25: A Root Of Evil
26: Truth
27: Starlight
28: The Dryad
29: The Nonagon Directive
30: Deja Vu
31: The Blood On Our Hands
32: The Trainman And The Magistra
33: I Won't Let You Fall

And since you've read this far, here are the five major parts (no chapters!) of Goddess from the Machine:

1: Some Measure of Peace
2: Constellations
3: A Star-Strewn Girl
4: The Fear of Our Scars
5: Goddess from the Machine

If you've been with me this long, you've got my thanks.


Monday, October 26, 2015

Princess Azula: Villanous Femme Fatale

Do you like Avatar: The Last Airbender? Do you like great villains? Do you like Princess Azula of the Fire Nation? You can read about why Azula is one of the best villains in any story in the 21st century thus far in my newest article on Geekdomhouse.com, available here.

Comment, share, and link!


Friday, September 11, 2015

A Theology of Christian Geekdom

My article A Theology of Christian Geekdom has been acquired by Canadian Christian geek zine Geekdom House. You can check it out here.

I'm goin' north for the winter.


Thursday, September 10, 2015

Great Review of the Quantum Fall of Thaddeus Archibald DuBois

I'm happy to report that reviews for the Quantum Fall of Thaddeus Archibald DuBois are overwhelmingly positive. Here's one of my favorites from episode 1, Peter Pan Complexes for the 21st-Century Man:

I had the opportunity to read a draft of the story prior to publication, and just finished reading the finished product moments ago.

QUANTUM FALL is a first-person present narrative, with the author as its main protagonist, and it involves time travel. Normally, this combination of elements would cause me grave concern, and in fact it did despite Mr. Martin's reputation. I confess, I was terrified by this prospect of first-person-present-autobiographical-time-travel-fiction.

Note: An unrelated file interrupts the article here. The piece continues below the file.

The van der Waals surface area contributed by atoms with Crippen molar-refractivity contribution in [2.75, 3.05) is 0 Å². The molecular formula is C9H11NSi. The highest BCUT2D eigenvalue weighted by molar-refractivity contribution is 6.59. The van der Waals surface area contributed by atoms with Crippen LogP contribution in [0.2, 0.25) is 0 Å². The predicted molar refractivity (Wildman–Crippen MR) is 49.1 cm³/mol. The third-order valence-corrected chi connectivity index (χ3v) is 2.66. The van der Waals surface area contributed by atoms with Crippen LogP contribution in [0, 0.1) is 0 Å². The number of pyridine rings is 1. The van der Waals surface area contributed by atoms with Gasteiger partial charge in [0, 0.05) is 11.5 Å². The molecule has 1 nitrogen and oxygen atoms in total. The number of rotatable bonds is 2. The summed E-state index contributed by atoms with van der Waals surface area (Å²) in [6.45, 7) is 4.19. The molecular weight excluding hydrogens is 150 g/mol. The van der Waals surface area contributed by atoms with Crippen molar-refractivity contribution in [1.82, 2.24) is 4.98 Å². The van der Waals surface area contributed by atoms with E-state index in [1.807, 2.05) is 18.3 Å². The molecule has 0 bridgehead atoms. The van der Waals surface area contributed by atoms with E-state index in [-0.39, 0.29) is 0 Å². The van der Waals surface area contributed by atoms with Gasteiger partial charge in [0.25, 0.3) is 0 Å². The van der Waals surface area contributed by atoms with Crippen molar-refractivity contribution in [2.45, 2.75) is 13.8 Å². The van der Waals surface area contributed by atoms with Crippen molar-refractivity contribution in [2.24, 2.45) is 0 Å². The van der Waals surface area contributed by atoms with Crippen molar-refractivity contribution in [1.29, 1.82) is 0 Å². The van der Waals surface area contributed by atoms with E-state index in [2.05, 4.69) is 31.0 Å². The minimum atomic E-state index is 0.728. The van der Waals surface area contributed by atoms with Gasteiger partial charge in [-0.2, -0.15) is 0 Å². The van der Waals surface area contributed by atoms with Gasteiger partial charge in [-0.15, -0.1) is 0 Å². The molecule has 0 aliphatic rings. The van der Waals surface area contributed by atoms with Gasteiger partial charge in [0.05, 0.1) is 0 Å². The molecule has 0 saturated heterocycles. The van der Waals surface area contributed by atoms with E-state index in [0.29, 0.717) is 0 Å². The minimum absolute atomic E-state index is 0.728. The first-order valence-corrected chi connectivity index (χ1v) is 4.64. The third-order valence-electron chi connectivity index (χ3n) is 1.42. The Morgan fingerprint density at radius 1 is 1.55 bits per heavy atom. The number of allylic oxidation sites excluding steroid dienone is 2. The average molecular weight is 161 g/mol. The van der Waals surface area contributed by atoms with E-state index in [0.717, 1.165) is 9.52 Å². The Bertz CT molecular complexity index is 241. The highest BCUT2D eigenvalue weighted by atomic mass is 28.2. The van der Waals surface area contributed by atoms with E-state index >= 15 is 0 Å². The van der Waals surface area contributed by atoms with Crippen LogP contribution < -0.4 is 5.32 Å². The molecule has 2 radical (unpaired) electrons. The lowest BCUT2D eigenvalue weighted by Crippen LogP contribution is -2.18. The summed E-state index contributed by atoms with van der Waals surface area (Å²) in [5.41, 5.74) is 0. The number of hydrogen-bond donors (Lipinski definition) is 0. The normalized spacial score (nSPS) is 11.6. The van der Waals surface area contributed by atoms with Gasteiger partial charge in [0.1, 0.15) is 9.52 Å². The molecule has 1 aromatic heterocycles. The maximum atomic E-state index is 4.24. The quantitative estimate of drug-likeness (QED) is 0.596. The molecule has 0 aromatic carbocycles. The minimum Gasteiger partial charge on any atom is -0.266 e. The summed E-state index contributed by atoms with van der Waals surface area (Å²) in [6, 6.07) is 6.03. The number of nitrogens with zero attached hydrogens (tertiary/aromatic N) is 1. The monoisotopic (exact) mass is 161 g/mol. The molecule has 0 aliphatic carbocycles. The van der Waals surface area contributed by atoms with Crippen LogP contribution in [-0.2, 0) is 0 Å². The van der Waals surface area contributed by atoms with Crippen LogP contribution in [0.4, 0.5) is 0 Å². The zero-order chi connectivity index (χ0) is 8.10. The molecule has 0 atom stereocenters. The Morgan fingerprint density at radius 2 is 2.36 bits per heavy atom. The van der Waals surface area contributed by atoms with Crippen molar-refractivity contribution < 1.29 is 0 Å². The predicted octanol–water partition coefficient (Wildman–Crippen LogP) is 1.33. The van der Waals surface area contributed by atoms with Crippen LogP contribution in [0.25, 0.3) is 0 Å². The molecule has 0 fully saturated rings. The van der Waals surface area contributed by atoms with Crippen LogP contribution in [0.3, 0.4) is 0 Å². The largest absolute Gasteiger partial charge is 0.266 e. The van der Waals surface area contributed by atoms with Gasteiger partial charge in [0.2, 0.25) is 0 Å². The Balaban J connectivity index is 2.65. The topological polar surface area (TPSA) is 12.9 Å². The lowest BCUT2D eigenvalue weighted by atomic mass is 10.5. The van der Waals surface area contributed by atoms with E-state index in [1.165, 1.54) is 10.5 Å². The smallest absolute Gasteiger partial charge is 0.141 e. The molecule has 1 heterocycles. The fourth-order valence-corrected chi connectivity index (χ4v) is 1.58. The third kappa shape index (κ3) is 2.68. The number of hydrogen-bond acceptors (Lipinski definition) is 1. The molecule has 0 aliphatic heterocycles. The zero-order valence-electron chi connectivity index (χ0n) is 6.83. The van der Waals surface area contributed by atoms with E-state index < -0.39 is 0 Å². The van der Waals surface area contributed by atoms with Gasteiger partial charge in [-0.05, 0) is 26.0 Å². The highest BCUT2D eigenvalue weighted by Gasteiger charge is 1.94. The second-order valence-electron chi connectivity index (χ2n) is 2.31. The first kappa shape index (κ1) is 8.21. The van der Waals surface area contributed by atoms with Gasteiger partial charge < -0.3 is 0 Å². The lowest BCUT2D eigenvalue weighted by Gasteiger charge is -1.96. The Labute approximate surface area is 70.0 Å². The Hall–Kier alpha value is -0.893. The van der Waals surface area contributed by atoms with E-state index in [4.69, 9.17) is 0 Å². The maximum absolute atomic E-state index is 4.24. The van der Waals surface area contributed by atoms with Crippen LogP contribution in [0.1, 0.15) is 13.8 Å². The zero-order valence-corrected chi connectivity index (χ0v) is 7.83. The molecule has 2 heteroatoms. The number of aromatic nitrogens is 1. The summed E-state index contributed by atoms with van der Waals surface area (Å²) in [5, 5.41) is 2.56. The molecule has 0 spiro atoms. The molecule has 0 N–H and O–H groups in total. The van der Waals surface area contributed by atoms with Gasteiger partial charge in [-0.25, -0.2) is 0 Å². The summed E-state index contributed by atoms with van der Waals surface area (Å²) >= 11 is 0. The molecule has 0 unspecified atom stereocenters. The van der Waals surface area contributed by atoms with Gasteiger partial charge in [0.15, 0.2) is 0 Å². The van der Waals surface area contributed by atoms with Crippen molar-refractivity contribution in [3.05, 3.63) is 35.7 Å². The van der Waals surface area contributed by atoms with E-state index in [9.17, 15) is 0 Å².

I am extremely pleased to report to you, potential readers, that my fears were not only unfounded, I found myself a tremendous fan of the book even before I was done reading the acknowledgements. (Sorry, I couldn't resist.)

Daniel Rodrigues-Martin is a capable and witty author--clearly well-read and versed in the art of crafting prose without becoming prosaic. His dialogue is amusing and crisp, his characters straddle the fence between the real and fantastic, and I hope he is willing to report to Mr. DuBois that this reviewer looks forward to reading more of their strange adventures through spacetime.

This is the first installment of what promises to be a fun-filled steampunk alt-history serial. It is a quick read, but worth every red cent on Kindle. I will be waiting in earnest for more, and recommend that you join me. It was a tossup between 4 and 5 stars, but I tend to be a little stingy with that last star on first-in-series books.

Buy The Quantum Fall of Thaddeus Archibald DuBois, Episode 1, on Amazon.

Listen to Quantum Fall: Volume 1's playlist now on Spotify!